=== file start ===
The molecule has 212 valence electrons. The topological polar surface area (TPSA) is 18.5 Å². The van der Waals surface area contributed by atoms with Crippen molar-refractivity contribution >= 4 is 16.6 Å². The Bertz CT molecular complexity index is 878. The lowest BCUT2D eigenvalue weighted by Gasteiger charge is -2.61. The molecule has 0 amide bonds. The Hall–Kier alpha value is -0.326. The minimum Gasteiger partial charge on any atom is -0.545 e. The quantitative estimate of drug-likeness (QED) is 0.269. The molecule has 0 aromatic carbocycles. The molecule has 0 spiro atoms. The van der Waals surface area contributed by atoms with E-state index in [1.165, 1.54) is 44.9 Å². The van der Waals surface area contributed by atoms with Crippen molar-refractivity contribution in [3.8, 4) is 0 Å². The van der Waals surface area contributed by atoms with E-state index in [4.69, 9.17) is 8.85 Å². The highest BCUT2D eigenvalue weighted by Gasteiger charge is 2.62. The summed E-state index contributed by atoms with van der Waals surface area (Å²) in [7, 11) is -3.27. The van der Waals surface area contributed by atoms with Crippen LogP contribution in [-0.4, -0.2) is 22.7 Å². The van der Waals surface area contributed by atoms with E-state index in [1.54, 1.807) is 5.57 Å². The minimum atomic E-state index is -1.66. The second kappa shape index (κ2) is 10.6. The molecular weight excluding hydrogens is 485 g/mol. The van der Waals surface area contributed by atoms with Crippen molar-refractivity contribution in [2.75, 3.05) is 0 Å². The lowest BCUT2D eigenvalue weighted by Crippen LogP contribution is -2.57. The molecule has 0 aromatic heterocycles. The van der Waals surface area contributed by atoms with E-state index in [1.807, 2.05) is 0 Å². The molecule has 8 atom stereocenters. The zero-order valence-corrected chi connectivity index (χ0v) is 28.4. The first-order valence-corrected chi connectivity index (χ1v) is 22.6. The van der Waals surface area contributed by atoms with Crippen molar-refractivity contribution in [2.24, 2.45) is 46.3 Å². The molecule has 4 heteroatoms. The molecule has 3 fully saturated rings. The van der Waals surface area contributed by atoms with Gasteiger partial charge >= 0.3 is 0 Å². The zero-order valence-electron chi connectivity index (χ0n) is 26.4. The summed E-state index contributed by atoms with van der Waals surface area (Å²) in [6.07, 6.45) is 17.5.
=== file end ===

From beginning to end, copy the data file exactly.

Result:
The molecule has 212 valence electrons. The topological polar surface area (TPSA) is 18.5 Å². The van der Waals surface area contributed by atoms with Crippen molar-refractivity contribution >= 4 is 16.6 Å². The Bertz CT molecular complexity index is 878. The lowest BCUT2D eigenvalue weighted by Gasteiger charge is -2.61. The molecule has 0 amide bonds. The Hall–Kier alpha value is -0.326. The minimum Gasteiger partial charge on any atom is -0.545 e. The quantitative estimate of drug-likeness (QED) is 0.269. The molecule has 0 aromatic carbocycles. The molecule has 0 spiro atoms. The van der Waals surface area contributed by atoms with E-state index in [1.165, 1.54) is 44.9 Å². The van der Waals surface area contributed by atoms with Crippen molar-refractivity contribution in [3.8, 4) is 0 Å². The van der Waals surface area contributed by atoms with E-state index in [4.69, 9.17) is 8.85 Å². The highest BCUT2D eigenvalue weighted by Gasteiger charge is 2.62. The summed E-state index contributed by atoms with van der Waals surface area (Å²) in [7, 11) is -3.27. The van der Waals surface area contributed by atoms with Crippen LogP contribution in [-0.4, -0.2) is 22.7 Å². The van der Waals surface area contributed by atoms with E-state index in [1.54, 1.807) is 5.57 Å². The minimum atomic E-state index is -1.66. The second kappa shape index (κ2) is 10.6. The molecular weight excluding hydrogens is 485 g/mol. The van der Waals surface area contributed by atoms with Crippen molar-refractivity contribution in [2.75, 3.05) is 0 Å². The lowest BCUT2D eigenvalue weighted by Crippen LogP contribution is -2.57. The molecule has 0 aromatic heterocycles. The van der Waals surface area contributed by atoms with E-state index in [1.807, 2.05) is 0 Å². The molecule has 8 atom stereocenters. The zero-order valence-corrected chi connectivity index (χ0v) is 28.4. The first-order valence-corrected chi connectivity index (χ1v) is 22.6. The van der Waals surface area contributed by atoms with Crippen molar-refractivity contribution in [2.24, 2.45) is 46.3 Å². The molecule has 4 heteroatoms. The molecule has 3 fully saturated rings. The van der Waals surface area contributed by atoms with Gasteiger partial charge >= 0.3 is 0 Å². The zero-order valence-electron chi connectivity index (χ0n) is 26.4. The summed E-state index contributed by atoms with van der Waals surface area (Å²) in [6.07, 6.45) is 17.5.